Submitted by admin on April 22, 2009 - 22:49
The Bombay hills are a group of hills situated about 30 miles south-south-east of Auckland and form a natural barrier between the greater Auckland urban area and the lower Waikato River basin. Although these hills are virtually the south-western corner of the Hunua Ranges, they are distinctive enough to be identified separately. The township of Bombay was named after the ship that brought immigrants (1863) to settle in Williamson's Clearing on the old military road from Drury to Pokeno. The puriri forest along this road gave cover to the marauders that skirmished in the early stages of the Waikato War. Bombay is situated on top of an eroded volcano (1,030 ft) which, together with other smaller centres to the south, ejected lava to form the steep terrain that inspired the Maori name of Puketutu (steep hill) and the popular name – The Razorback. To the north-west the more gentle slopes which, like those of Pukekohe Hill to the west, were covered with volcanic ash, are today the scene of intensive market gardening. Beneath the lava flows to the north are to be found sandstone and thin coal seams that have been mined for local consumption. The highest point on the hills (1,235 ft) is one mile south-east of Bombay and is of much older sedimentary rock from which manganese has been mined at Pinnacle Hill.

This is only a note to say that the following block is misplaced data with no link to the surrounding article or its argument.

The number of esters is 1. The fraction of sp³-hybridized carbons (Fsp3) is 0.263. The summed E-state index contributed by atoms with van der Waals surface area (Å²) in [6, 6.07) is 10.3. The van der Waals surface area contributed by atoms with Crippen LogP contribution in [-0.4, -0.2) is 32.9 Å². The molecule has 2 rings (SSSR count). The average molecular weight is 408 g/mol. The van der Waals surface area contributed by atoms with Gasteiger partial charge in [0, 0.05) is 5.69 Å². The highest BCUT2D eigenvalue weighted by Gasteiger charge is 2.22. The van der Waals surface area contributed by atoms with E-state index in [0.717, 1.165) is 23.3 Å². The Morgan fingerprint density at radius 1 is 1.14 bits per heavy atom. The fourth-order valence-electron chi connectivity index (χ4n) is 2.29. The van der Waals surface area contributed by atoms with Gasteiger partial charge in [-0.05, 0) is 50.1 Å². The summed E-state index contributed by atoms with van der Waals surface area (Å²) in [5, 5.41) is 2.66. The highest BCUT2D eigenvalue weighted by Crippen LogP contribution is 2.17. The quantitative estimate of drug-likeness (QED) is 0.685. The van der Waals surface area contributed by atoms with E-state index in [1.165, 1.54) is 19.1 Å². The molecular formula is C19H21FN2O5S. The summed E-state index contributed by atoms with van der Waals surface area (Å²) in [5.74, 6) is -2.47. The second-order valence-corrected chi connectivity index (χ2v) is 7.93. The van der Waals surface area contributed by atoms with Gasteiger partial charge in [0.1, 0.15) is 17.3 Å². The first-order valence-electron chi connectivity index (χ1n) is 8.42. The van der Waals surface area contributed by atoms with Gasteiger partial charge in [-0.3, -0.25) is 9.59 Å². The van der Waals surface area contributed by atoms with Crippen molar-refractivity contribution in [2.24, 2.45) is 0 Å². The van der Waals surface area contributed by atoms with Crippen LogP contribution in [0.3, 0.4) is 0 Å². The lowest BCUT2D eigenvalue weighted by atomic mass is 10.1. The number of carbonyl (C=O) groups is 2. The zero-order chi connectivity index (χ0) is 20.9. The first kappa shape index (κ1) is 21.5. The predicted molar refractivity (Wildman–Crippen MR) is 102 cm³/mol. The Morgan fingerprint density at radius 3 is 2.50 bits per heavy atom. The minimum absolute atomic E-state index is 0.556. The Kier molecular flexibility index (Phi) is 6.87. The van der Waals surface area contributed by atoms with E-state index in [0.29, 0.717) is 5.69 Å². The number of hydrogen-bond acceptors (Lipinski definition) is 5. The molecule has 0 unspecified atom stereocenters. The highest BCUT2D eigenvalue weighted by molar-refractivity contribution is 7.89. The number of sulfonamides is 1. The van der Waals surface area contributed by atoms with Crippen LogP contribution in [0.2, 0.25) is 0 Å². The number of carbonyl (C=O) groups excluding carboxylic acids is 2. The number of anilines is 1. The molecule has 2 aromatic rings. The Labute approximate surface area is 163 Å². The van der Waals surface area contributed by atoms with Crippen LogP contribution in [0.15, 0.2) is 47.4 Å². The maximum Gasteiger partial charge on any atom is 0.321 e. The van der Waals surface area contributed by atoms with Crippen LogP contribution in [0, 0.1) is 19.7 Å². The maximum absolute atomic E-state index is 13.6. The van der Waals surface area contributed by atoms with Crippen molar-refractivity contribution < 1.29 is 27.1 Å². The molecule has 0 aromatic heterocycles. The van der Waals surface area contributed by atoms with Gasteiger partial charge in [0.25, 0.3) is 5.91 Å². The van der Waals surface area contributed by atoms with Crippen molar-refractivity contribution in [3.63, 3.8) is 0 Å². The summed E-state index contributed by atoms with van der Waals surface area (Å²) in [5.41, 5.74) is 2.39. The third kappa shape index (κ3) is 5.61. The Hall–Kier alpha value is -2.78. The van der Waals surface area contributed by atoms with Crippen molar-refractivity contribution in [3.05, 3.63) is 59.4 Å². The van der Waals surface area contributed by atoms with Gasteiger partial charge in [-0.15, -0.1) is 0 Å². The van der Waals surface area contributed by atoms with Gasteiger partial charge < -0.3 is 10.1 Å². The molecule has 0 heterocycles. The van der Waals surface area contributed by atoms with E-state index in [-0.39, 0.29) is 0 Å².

by Leslie Owen Kermode, B.A., Geological Survey Station, Department of Scientific and Industrial Research, Otahuhu.